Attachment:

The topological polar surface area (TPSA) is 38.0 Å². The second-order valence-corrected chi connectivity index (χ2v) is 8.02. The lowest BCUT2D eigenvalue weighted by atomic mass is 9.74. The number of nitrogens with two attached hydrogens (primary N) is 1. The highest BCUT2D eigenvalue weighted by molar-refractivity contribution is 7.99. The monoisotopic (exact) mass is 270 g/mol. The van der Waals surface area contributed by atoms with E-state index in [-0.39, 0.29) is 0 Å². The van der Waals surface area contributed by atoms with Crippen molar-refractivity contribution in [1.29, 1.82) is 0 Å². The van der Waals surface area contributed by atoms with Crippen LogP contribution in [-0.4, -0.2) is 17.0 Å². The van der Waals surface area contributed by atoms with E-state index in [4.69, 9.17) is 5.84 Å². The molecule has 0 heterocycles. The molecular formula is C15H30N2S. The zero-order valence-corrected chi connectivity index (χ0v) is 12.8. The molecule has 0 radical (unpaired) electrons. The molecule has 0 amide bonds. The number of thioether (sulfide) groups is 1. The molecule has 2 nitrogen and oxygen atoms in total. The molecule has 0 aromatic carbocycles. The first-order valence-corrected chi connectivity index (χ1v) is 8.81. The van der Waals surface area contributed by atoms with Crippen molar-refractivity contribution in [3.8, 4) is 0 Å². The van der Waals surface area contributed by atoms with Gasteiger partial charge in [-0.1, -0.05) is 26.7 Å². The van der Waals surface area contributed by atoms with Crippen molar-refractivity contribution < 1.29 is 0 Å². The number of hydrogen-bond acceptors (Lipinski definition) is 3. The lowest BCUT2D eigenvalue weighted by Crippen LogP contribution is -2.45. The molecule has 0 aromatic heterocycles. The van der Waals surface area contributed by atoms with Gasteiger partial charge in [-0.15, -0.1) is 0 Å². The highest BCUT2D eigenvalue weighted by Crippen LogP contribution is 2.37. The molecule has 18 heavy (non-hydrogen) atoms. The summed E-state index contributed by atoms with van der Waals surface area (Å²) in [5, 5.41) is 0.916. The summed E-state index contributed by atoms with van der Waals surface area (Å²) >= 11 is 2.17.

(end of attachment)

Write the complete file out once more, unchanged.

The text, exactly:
The topological polar surface area (TPSA) is 38.0 Å². The second-order valence-corrected chi connectivity index (χ2v) is 8.02. The lowest BCUT2D eigenvalue weighted by atomic mass is 9.74. The number of nitrogens with two attached hydrogens (primary N) is 1. The highest BCUT2D eigenvalue weighted by molar-refractivity contribution is 7.99. The monoisotopic (exact) mass is 270 g/mol. The van der Waals surface area contributed by atoms with E-state index in [-0.39, 0.29) is 0 Å². The van der Waals surface area contributed by atoms with Crippen molar-refractivity contribution in [1.29, 1.82) is 0 Å². The van der Waals surface area contributed by atoms with Crippen LogP contribution in [-0.4, -0.2) is 17.0 Å². The van der Waals surface area contributed by atoms with E-state index in [4.69, 9.17) is 5.84 Å². The molecule has 0 heterocycles. The molecular formula is C15H30N2S. The zero-order valence-corrected chi connectivity index (χ0v) is 12.8. The molecule has 0 radical (unpaired) electrons. The molecule has 0 amide bonds. The number of thioether (sulfide) groups is 1. The molecule has 2 nitrogen and oxygen atoms in total. The molecule has 0 aromatic carbocycles. The first-order valence-corrected chi connectivity index (χ1v) is 8.81. The van der Waals surface area contributed by atoms with Crippen molar-refractivity contribution in [3.8, 4) is 0 Å². The van der Waals surface area contributed by atoms with Gasteiger partial charge in [-0.1, -0.05) is 26.7 Å². The van der Waals surface area contributed by atoms with Crippen molar-refractivity contribution < 1.29 is 0 Å². The number of hydrogen-bond acceptors (Lipinski definition) is 3. The lowest BCUT2D eigenvalue weighted by Crippen LogP contribution is -2.45. The molecule has 0 aromatic heterocycles. The van der Waals surface area contributed by atoms with Gasteiger partial charge in [-0.15, -0.1) is 0 Å². The highest BCUT2D eigenvalue weighted by Crippen LogP contribution is 2.37. The molecule has 18 heavy (non-hydrogen) atoms. The summed E-state index contributed by atoms with van der Waals surface area (Å²) in [5, 5.41) is 0.916. The summed E-state index contributed by atoms with van der Waals surface area (Å²) >= 11 is 2.17.